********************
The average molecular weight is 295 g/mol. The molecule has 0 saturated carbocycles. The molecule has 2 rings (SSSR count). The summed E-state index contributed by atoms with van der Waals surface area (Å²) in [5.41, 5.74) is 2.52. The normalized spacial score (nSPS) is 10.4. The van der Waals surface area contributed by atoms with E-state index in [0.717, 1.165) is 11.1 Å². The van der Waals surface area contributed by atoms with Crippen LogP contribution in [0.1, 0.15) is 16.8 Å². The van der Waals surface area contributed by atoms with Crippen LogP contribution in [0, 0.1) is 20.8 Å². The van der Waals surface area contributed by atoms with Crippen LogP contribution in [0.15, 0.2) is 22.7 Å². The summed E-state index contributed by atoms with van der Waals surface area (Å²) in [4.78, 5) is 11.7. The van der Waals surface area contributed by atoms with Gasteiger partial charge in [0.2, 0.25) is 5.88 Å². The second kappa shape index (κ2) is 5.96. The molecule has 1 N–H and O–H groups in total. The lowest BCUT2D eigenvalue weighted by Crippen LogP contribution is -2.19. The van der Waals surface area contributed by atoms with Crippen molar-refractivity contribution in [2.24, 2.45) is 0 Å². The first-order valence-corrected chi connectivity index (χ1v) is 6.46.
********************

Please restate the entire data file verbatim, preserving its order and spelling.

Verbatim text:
The average molecular weight is 295 g/mol. The molecule has 0 saturated carbocycles. The molecule has 2 rings (SSSR count). The summed E-state index contributed by atoms with van der Waals surface area (Å²) in [5.41, 5.74) is 2.52. The normalized spacial score (nSPS) is 10.4. The van der Waals surface area contributed by atoms with E-state index in [0.717, 1.165) is 11.1 Å². The van der Waals surface area contributed by atoms with Crippen LogP contribution in [0.1, 0.15) is 16.8 Å². The van der Waals surface area contributed by atoms with Crippen LogP contribution in [0, 0.1) is 20.8 Å². The van der Waals surface area contributed by atoms with Crippen LogP contribution in [0.15, 0.2) is 22.7 Å². The summed E-state index contributed by atoms with van der Waals surface area (Å²) in [4.78, 5) is 11.7. The van der Waals surface area contributed by atoms with Gasteiger partial charge in [0.2, 0.25) is 5.88 Å². The second kappa shape index (κ2) is 5.96. The molecule has 1 N–H and O–H groups in total. The lowest BCUT2D eigenvalue weighted by Crippen LogP contribution is -2.19. The van der Waals surface area contributed by atoms with Crippen molar-refractivity contribution in [2.24, 2.45) is 0 Å². The first-order valence-corrected chi connectivity index (χ1v) is 6.46.